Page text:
By Marguerite Arnold

Weed has always been able to win over new converts. This stems from cannabis’ innate uplifting potential, as well as from activists advertising their support of the plant. But simply supporting the substance isn’t enough. 20th-century cannabis prohibition gave birth to a passionate subculture of weed enthusiasts who hold the distinctive image of the marijuana leaf in high regard. As such, it has graced innumerable t-shirts and other garments.

Although weed in fashion has long existed, it was only in recent years that it made a splash in the world of high fashion. As far as trends go, cannabis is definitely “in.” Now, as celebrities and other creatives appear in magazines wearing weed apparel, the worlds of art and cannabis are more closely-knit than ever.


Wearing cannabis-inspired clothing has always been a statement. Today, the look is being refined and updated to meet a new generation of consumers and advocates. As a result, cannabis fashion is reaching new heights. Like a tempered version of the 90’s “heroin chic” look popularised by Kate Moss, weed as "look" has a more positive and community-oriented impact on the fashion community. What does the future of wearable weed look like? As more comprehensive legislation is passed allowing for cannabis use and sale, the movement is likely to continue its ascent.


Products made from hemp have been around for hundreds of years. Now, they are even more widely available. Hemp is a fibrous, structurally sound material in its own right, making it ideal for constructing garments. Collections made from hemp have been appearing with greater frequency in fashion shows run by prestigious houses. While Project Runway may not have featured hemp (yet), look for it soon. After all, this is a show that once forced its contestants to design couture pieces out of burlap.

Then of course, there are several brands releasing sports and leisurewear, exhibiting some kind of cannabis-friendly logo or statement at the forefront. From tank tops to socks, these items are wildly popular, inspiring designers to elevate cannabis fashion to new levels of artistic progression.

Cannabis Market Products fibra leisurewear


Other popular categories of cannabis-themed merchandise include accessories and jewellery. Everything from earrings and bracelets to pens and tie clips have undergone the weed treatment.

Cannabis jewellery has taken Hollywood by storm. Nowhere is this more evident than in the work of designer Jacquie Aiche. Founded in 2007, her Sweet Leaf motif jewellery is lauded by celebrity clients for its aesthetic and classy cannabis symbology. With famous adherents that include Rihanna, Kendall Jenner and Bianca Barnhill, these pricey accessories have already debuted at the White House. A snakeskin clutch from this collection can set you back an astonishing $2,000!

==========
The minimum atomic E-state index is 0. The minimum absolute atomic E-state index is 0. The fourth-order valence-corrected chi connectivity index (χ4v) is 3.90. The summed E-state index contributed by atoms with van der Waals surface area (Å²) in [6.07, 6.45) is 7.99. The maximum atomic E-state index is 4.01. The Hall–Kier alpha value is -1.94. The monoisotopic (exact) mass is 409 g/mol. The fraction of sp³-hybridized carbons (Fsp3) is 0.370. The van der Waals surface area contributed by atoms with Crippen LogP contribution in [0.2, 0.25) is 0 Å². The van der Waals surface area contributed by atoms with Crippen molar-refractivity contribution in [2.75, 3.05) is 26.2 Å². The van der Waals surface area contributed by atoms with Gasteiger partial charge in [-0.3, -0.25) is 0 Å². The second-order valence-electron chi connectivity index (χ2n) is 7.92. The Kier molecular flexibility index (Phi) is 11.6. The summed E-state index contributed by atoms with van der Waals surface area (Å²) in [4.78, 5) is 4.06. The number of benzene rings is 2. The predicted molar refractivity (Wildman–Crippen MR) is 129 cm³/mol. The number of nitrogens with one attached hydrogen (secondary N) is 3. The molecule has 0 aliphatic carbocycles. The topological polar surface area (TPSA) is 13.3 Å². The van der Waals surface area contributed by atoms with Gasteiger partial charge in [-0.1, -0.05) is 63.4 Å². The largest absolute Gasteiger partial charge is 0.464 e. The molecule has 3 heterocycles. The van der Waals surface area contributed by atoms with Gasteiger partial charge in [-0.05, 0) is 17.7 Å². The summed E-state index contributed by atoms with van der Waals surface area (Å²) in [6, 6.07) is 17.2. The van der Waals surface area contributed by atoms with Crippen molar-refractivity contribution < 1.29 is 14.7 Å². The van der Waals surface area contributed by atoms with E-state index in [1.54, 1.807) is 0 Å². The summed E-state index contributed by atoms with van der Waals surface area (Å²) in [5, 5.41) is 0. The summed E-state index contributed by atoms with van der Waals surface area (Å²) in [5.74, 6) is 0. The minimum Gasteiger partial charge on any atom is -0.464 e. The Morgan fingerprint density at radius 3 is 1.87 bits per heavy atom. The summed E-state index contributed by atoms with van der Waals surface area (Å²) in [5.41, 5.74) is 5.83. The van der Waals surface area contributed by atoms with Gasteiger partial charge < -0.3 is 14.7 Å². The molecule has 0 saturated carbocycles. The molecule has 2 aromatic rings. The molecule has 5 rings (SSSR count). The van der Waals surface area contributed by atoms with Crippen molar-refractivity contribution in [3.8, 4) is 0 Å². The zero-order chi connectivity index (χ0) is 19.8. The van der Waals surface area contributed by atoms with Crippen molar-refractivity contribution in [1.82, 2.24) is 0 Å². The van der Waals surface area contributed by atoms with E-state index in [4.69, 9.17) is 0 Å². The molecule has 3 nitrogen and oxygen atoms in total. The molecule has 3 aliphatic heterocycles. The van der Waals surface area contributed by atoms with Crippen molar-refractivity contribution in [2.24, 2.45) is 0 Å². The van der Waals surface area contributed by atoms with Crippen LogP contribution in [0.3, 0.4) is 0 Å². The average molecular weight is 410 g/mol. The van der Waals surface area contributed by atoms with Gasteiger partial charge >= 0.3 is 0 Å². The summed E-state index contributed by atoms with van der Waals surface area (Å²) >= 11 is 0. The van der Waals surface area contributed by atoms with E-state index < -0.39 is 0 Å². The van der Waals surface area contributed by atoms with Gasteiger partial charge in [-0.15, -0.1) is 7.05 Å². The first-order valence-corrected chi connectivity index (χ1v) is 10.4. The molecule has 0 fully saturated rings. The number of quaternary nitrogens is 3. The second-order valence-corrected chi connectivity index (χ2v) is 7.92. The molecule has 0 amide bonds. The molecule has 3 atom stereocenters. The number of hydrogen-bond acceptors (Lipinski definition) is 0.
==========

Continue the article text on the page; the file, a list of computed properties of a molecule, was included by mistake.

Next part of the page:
Cannabis paraphernalia has also received a 21st century makeover. This has culminated in high-quality accessories, such as lighters, vaporisers and of course, glassware. Even more popular are items that serve double duty as functional pieces. Take for example the headline-making grinder-necklace released by uber-hot fashion label Vetements in 2016.


Cannabis leaves used thematically in clothing (or included in the fabric) have emerged with confidence in the last few years. Moschino creative director Jeremy Scott introduced the green-washed Adidas logo in 2012. Mara Hoffman debuted a spring collection in 2015 featuring cannabis leaves woven into dresses and trousers. Alexander Wang followed suit, incorporating black and white designs into his fall 2016 collection.


The legal U.S. cannabis industry already celebrated a $7 billion year in 2016. Its projected annual growth rate over the next several years is around 17%. Combine that with Canada’s burgeoning recreational market and developments occurring within Mexico and weed is setup to dominate the western hemisphere.

The cannabusiness is still largely a non-branded industry. However, this is changing. To date, mainstream brands have been extremely trepidatious to take the reigns on weed apparel. This is due to prohibitory regulations and the potential of losing customers. However, fashion may well be the perfect venue to incite mainstream acceptance of cannabis. As maverick designers take risks with edgy pot products, other major fashion forces will follow suit.

This is especially true given the intermingling between celebrities, fashion and weed culture. Designers in major fashion meccas like New York City and Los Angeles have navigated rough waters regarding cannabis decriminalisation. Slowly but surely, more brands have incorporated cannabis into their advertisements. The first city campaign for medical marijuana patients just got the green light by New York authorities. Fashion Week will not be far behind.

mainstream couture fabric cannabisbusiness


And after that? It still may be some time before mass distribution of cannabis clothes hits prime time. As weed fashion develops a larger following, companies will likely consider whether its worth it financially to hop on the bud bandwagon. There are already advertising firms focused on cannabis re-branding, in order to represent the plant in a more transparent and less stigmatised manner.

For that reason, cannabis fashion opens the door to a much larger world of cannabis reform. Right now, the fashion industry is still finding creative inspiration in weed itself. Given the size of the industry worldwide, that sounds absolutely on-trend.


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